With telescopes, we can deal with the visibility of far-away objects by viewing the same portion of sky for a long period of time. It also helps to get away from the atmosphere, as with the Hubble Telescope, as the atmosphere obscures observation. Larger telescopes also help, as there's a larger light-collecting area to work with.
 
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Can black means many thing?
Yes. All the things mentioned in the above replies plus:
Stars that are so far away that their light has not reached us yet (since they began their fusion process), or anything beyond the distance of the visible universe (about 13.8 billion light years) -- that is before anything began to emit light.
Secondly, the objects appear smaller as we go farther from that object. So, at some point object won't be detected.
As mentioned in other replies only a few things can be resolved to a size. There is one galaxy that you can actually see with you naked eye, the Andromeda Galaxy, which has a resolvable size. But even with a big telescope, only a few stars have been resolved to a size. See: https://en.wikipedia.org/wiki/List_of_stars_with_resolved_images

Also, dark nebulae are a type of interstellar cloud that can obscure the light from objects behind them. You can see these dark patches in the Milky Way when there is no light pollution in the night sky.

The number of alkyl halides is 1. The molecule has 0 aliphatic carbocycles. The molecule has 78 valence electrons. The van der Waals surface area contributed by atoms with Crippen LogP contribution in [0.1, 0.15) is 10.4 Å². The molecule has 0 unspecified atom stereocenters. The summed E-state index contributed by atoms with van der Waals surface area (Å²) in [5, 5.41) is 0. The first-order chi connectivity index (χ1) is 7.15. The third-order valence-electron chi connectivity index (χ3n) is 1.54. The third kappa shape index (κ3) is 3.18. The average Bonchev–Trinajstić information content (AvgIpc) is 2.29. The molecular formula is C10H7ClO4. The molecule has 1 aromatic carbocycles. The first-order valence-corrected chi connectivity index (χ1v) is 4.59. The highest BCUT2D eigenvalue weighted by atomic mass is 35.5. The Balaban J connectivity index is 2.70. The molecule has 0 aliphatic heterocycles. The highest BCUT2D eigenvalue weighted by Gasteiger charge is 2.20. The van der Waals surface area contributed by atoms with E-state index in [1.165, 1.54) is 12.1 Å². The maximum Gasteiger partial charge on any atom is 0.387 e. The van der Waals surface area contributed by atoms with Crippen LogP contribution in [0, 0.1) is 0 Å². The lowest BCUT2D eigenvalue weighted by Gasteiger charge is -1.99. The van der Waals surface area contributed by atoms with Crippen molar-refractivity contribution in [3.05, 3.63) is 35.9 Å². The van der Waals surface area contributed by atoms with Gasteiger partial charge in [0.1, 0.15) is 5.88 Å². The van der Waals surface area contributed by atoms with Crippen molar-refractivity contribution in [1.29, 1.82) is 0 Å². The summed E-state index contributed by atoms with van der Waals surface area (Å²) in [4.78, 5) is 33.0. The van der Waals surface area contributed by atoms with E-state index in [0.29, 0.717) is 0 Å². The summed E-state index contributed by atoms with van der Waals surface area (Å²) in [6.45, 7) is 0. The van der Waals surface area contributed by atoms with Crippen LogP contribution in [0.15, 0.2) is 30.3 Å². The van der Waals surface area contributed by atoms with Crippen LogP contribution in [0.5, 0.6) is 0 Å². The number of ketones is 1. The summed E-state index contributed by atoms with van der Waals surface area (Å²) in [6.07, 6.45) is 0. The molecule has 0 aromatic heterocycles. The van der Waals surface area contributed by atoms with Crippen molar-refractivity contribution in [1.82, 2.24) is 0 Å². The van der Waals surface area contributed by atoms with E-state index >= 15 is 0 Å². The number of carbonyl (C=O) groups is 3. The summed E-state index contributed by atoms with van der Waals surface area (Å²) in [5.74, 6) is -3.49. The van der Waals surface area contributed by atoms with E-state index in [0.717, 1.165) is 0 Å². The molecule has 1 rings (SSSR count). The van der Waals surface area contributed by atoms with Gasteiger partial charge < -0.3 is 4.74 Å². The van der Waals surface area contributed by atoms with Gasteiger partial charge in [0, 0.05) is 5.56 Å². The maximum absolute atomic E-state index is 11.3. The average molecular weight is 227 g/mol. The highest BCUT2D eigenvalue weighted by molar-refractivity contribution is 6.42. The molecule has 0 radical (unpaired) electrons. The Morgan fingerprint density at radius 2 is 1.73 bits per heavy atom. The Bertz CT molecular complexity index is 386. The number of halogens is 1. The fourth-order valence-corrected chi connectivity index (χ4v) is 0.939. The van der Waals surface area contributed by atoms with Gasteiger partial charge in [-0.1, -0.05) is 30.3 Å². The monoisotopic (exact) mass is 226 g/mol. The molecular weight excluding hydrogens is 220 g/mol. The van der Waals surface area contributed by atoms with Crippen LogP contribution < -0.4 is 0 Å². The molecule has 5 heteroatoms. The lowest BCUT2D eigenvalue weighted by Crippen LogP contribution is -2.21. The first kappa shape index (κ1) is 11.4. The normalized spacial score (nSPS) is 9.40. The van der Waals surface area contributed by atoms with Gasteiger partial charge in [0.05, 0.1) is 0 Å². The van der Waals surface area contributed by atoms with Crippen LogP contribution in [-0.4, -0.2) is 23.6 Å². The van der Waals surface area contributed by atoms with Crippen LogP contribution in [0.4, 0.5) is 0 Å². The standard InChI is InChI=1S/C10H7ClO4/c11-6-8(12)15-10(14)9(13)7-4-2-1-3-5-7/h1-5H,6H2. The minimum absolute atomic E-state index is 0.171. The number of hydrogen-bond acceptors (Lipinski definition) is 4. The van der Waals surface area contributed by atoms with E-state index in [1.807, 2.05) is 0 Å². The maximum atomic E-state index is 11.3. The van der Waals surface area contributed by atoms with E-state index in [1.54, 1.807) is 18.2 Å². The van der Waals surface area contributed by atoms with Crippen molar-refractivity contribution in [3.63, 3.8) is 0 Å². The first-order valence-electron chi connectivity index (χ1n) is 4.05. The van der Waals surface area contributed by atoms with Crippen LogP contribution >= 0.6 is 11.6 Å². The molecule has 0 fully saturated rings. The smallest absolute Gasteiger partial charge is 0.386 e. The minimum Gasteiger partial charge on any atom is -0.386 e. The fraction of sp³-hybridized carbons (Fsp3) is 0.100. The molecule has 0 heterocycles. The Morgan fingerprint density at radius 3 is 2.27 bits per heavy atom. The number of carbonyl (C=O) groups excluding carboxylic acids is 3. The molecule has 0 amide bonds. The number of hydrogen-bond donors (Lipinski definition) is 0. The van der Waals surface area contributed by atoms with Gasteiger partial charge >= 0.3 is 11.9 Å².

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Also...

The reason why we don't we a black sky during the day is because light from the Sun hits small molecules of nitrogen and oxygen in the atmosphere and gets scattered. This is called Rayleigh scattering. This is why the sky is blue during the day and black at night (when the atmosphere is in the Earth's shadow.)

Where there is no atmosphere, like on the moon, the sky is always black.
 
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sophiecentaur

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All of the objects we see in space are too small to be seen with the naked eye except two or three.
I don't think you meant that. Two or three hundred, on an only moderately good night are visible and resolvable by the naked eye. I think it would be a good idea to replace "small" with "subtend extremely small angles". Apart from a few Solar System objects, all the rest are 'point sources' (effectively). The optics of the eye tend to make the brighter stars look larger.

'Black' is a very loose term because it really means 'below the threshold of the detecting instrument'. A telescope with more gathering power will see things in a 'black' region.